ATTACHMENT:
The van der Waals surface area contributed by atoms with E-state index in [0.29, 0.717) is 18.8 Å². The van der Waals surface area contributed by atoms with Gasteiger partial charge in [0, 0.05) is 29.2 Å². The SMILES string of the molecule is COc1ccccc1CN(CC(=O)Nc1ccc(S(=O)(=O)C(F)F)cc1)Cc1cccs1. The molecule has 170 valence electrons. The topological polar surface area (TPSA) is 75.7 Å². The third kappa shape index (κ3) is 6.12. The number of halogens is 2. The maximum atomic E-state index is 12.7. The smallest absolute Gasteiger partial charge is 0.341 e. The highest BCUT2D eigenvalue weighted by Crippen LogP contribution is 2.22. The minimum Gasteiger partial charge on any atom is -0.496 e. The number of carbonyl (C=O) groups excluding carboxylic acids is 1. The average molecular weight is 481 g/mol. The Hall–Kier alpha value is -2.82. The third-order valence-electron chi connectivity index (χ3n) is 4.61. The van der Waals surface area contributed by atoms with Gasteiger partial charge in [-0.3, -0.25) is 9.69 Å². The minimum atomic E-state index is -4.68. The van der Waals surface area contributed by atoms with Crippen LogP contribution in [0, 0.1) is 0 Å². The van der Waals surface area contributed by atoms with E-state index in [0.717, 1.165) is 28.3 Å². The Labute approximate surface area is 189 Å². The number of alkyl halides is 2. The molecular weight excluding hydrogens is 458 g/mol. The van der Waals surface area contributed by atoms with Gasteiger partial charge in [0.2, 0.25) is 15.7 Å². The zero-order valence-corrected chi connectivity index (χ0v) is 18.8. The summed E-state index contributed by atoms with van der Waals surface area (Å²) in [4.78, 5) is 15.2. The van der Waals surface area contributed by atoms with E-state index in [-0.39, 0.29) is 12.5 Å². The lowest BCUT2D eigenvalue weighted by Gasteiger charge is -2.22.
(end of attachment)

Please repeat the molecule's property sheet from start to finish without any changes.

The van der Waals surface area contributed by atoms with E-state index in [0.29, 0.717) is 18.8 Å². The van der Waals surface area contributed by atoms with Gasteiger partial charge in [0, 0.05) is 29.2 Å². The SMILES string of the molecule is COc1ccccc1CN(CC(=O)Nc1ccc(S(=O)(=O)C(F)F)cc1)Cc1cccs1. The molecule has 170 valence electrons. The topological polar surface area (TPSA) is 75.7 Å². The third kappa shape index (κ3) is 6.12. The number of halogens is 2. The maximum atomic E-state index is 12.7. The smallest absolute Gasteiger partial charge is 0.341 e. The highest BCUT2D eigenvalue weighted by Crippen LogP contribution is 2.22. The minimum Gasteiger partial charge on any atom is -0.496 e. The number of carbonyl (C=O) groups excluding carboxylic acids is 1. The average molecular weight is 481 g/mol. The Hall–Kier alpha value is -2.82. The third-order valence-electron chi connectivity index (χ3n) is 4.61. The van der Waals surface area contributed by atoms with Gasteiger partial charge in [-0.3, -0.25) is 9.69 Å². The minimum atomic E-state index is -4.68. The van der Waals surface area contributed by atoms with Crippen LogP contribution in [0, 0.1) is 0 Å². The van der Waals surface area contributed by atoms with E-state index in [0.717, 1.165) is 28.3 Å². The Labute approximate surface area is 189 Å². The number of alkyl halides is 2. The molecular weight excluding hydrogens is 458 g/mol. The van der Waals surface area contributed by atoms with Gasteiger partial charge in [0.2, 0.25) is 15.7 Å². The zero-order valence-corrected chi connectivity index (χ0v) is 18.8. The summed E-state index contributed by atoms with van der Waals surface area (Å²) in [4.78, 5) is 15.2. The van der Waals surface area contributed by atoms with E-state index in [-0.39, 0.29) is 12.5 Å². The lowest BCUT2D eigenvalue weighted by Gasteiger charge is -2.22.